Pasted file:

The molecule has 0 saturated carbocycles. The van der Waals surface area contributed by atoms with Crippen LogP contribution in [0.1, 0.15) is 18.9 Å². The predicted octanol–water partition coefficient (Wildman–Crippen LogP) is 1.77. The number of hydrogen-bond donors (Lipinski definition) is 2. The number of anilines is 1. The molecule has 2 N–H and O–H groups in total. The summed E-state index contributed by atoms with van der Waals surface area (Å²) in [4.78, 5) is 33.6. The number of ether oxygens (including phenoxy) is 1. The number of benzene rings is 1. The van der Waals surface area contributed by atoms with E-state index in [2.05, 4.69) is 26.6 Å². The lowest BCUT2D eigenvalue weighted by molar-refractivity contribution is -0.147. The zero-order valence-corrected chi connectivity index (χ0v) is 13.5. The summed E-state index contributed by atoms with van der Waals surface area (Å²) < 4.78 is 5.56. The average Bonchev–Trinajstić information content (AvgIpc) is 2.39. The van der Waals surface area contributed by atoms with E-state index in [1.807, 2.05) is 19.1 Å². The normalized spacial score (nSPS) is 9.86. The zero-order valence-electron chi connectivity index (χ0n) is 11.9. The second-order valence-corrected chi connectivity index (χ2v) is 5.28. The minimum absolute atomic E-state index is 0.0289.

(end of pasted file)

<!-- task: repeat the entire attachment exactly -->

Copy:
The molecule has 0 saturated carbocycles. The van der Waals surface area contributed by atoms with Crippen LogP contribution in [0.1, 0.15) is 18.9 Å². The predicted octanol–water partition coefficient (Wildman–Crippen LogP) is 1.77. The number of hydrogen-bond donors (Lipinski definition) is 2. The number of anilines is 1. The molecule has 2 N–H and O–H groups in total. The summed E-state index contributed by atoms with van der Waals surface area (Å²) in [4.78, 5) is 33.6. The number of ether oxygens (including phenoxy) is 1. The number of benzene rings is 1. The van der Waals surface area contributed by atoms with E-state index in [2.05, 4.69) is 26.6 Å². The lowest BCUT2D eigenvalue weighted by molar-refractivity contribution is -0.147. The zero-order valence-corrected chi connectivity index (χ0v) is 13.5. The summed E-state index contributed by atoms with van der Waals surface area (Å²) < 4.78 is 5.56. The average Bonchev–Trinajstić information content (AvgIpc) is 2.39. The van der Waals surface area contributed by atoms with E-state index in [1.807, 2.05) is 19.1 Å². The normalized spacial score (nSPS) is 9.86. The zero-order valence-electron chi connectivity index (χ0n) is 11.9. The second-order valence-corrected chi connectivity index (χ2v) is 5.28. The minimum absolute atomic E-state index is 0.0289.